By Jane Adolphe
ROME, DEC. 4, 2012 (Zenit.org).- The undefined terms “sexual orientation” and “gender identity” are not agreed upon language in universal human rights law. The terms are vague, ambiguous and highly subjective. Consequently, they violate the principle of legal certainty. Recognizing the critical difference between desires, feelings, thoughts and inclinations, on the one hand, and behavior, on the other, desires, feelings, thoughts, and inclination remain, necessarily, praeter ius (outside the law). As such they have not been recognized as part of customary international law, general principles of law or treaty law.
Despite opposition by many member UN Member States, “sexual orientation” (SO) and “gender identity” (GI) became the subject matter of a non-binding Resolution of the U.N. Human Rights Council (HRC). The Resolution commissioned a study from the U.N. High Commissioner for Human Rights [UNHCHR] “documenting discriminatory, laws and practices and acts of violence against individuals based on their sexual orientation and gender identity” (A/HRC/RES/17/19, 14 July 2011). The HRC Resolution also envisioned a Panel Discussion which would be convened during the 19th Sessions to inform Member States “about the facts” of the UNHCHR’s Report and “to have a constructive, informed and transparent dialogue” (A/HRC/RES/17/19, 14 July 2011).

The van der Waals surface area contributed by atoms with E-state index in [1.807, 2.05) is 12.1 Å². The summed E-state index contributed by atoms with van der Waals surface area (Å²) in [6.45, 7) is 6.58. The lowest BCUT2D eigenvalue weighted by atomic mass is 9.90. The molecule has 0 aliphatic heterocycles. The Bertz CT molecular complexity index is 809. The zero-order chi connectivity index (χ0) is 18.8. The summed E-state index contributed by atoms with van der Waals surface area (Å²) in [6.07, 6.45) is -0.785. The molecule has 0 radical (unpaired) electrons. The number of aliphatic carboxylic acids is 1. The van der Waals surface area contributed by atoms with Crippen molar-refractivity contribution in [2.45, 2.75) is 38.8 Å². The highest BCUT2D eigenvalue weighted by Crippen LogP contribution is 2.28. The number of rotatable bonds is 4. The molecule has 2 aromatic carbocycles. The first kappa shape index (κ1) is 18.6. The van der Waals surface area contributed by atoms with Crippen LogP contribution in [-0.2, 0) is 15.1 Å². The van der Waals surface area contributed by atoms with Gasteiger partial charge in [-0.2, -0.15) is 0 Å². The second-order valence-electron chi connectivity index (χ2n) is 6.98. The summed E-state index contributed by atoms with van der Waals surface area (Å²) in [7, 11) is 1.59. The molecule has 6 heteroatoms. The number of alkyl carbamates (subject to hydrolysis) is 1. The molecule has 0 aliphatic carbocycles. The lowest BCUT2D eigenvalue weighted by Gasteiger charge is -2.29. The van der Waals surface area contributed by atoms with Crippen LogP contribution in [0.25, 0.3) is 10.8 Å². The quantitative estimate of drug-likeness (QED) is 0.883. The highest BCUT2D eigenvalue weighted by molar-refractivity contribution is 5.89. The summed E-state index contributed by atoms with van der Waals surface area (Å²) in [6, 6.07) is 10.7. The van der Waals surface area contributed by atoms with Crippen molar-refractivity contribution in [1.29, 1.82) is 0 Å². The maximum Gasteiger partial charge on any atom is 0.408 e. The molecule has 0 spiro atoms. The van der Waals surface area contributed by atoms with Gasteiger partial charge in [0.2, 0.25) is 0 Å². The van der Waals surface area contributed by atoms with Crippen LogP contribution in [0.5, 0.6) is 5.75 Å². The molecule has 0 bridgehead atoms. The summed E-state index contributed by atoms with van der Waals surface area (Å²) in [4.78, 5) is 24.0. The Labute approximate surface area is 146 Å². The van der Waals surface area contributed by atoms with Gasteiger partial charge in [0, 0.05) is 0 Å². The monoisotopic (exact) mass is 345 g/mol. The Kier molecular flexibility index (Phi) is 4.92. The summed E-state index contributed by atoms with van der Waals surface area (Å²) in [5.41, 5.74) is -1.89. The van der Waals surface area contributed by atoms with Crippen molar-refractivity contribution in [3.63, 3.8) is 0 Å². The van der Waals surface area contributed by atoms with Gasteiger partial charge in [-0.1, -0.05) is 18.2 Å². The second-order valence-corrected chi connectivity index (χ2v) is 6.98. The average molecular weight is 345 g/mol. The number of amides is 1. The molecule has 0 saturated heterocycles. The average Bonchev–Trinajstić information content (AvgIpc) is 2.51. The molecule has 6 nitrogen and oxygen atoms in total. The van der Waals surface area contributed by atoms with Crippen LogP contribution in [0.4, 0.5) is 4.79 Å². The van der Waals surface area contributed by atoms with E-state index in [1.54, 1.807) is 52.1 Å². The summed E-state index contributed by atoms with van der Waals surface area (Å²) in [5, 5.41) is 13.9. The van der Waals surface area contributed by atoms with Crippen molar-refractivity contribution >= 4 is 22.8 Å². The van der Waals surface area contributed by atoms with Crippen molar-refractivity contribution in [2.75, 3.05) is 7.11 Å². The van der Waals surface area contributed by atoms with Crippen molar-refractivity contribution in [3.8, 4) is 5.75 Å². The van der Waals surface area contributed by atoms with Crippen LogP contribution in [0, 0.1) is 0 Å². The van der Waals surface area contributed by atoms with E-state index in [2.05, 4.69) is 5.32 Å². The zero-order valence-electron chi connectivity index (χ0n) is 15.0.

The following States gave verbal Statements in opposition to the Resolution: Pakistanstressed concern that the HRC choice to discuss controversial notions have no basis in international law and international human rights standards. Nigeria: argued that more than 90% of African countries did not support the Resolution, and new notions were being imposed on countries. Bahrain: condemned the attempt to deal with controversial issues, based on personal decisions that did not constitute fundamental human rights. Bangladesh: noted the lack of any legal foundation for the Resolution in human rights instruments, and expressed its consternation by the focus on personal sexual interests. Qatar: contended that the Resolution showed a lack of respect for cultural diversity, religious freedom, and the responsibility of States to maintain public order and morals (art. 29 UDHR). Mauritania: emphasized that the subject matter of the Resolution was outside the scope of international law. (See UN Press release on the Human Rights Council, 17 June 2011).
Part 2 will be published on Wednesday, December 5th.
Jane Adolphe is the Associate Professor of Law at Ave Maria School of Law in Naples, Florida.